Aggressiveness, as displayed by baring teeth, growling and biting, is one way dogs communicate. An aggressive dog can be a danger to people, however, so it’s best to curb those behaviors. One way to reduce a male dog’s aggression is to neuter him.
Fighting for Mates
Neutering your dog — removing his testicles — changes behavior driven from male sex hormones. This may or may not reduce his aggressiveness. For example, two male dogs might be aggressive to each other because they are fighting for the same mate. Neutering cuts down on a male dog’s desire for female dogs, so he will not be as prone to fighting for that reason. Dogs fight for other reasons, though, so neutering will probably not stop all aggressive behavior.
When a dog is afraid he will be harmed, he might act aggressively. Your dog might become scared when another dog approaches and could act out in an aggressive way to protect himself. Similarly, if a small child runs up to a nervous dog to play, the dog might misinterpret the child’s enthusiasm and growl or bite in fear. Neutering does not change fear-based aggression.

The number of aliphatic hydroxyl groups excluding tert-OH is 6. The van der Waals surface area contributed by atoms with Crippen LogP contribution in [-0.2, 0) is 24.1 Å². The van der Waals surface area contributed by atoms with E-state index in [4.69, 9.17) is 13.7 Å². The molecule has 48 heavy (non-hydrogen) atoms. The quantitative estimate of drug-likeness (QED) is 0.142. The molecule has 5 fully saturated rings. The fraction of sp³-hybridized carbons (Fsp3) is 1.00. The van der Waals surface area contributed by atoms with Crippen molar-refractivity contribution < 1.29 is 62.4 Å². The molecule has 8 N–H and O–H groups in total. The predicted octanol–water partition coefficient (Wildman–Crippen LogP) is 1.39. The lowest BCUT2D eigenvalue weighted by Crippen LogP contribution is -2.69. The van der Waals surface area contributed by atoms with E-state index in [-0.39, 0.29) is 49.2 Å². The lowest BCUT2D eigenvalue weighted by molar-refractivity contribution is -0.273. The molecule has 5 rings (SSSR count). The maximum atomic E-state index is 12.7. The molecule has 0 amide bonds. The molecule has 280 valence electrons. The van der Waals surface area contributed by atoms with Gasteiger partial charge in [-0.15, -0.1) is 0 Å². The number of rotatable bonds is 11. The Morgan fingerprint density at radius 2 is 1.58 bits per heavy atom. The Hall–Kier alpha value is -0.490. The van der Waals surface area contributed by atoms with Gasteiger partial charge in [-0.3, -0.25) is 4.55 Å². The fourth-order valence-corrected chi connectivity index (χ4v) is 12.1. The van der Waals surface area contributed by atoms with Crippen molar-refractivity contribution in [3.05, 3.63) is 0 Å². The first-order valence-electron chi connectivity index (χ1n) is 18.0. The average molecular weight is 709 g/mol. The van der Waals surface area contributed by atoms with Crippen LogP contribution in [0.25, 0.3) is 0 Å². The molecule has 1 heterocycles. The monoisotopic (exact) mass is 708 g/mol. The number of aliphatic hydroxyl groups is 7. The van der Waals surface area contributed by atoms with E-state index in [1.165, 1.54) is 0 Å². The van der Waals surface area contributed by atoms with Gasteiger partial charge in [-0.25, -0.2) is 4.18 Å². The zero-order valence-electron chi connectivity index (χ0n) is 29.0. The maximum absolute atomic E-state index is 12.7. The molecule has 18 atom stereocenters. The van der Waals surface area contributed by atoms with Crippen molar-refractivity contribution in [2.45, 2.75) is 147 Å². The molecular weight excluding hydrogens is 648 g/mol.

Neutering is likely to help curb protective and possessive aggression. A dog can be protective when he perceives a person or another animal as being potentially harmful to his family. He can be possessive when he guards his food or a favorite toy. Both instances can cause aggression in a dog. Neutering lessens aggression for those reasons.
After a dog is neutered, he tends to become more family-oriented as opposed to being more dog-oriented. He urine marks less because he is less interested in demonstrating his territory to other dogs. He focuses more on you instead. A neutered dog is typically more affectionate and friendly.
If you have an aggressive dog, check with your veterinarian to determine the possible causes. You also want to rule out a medical reason. Get advice regarding what to do. If you do nothing, your dog will likely remain aggressive. You might need to work with an animal behaviorist. Whatever you do, don’t punish an aggressive dog; you are likely to escalate the behavior, and you could be hurt.
Laura Agadoni has been writing professionally since 1983. Her feature stories on area businesses, human interest and health and fitness appear in her local newspaper. She has also written and edited for a grassroots outreach effort and has been published in "Clean Eating" magazine and in "Dimensions" magazine, a CUNA Mutual publication. Agadoni has a Bachelor of Arts in communications from California State University-Fullerton.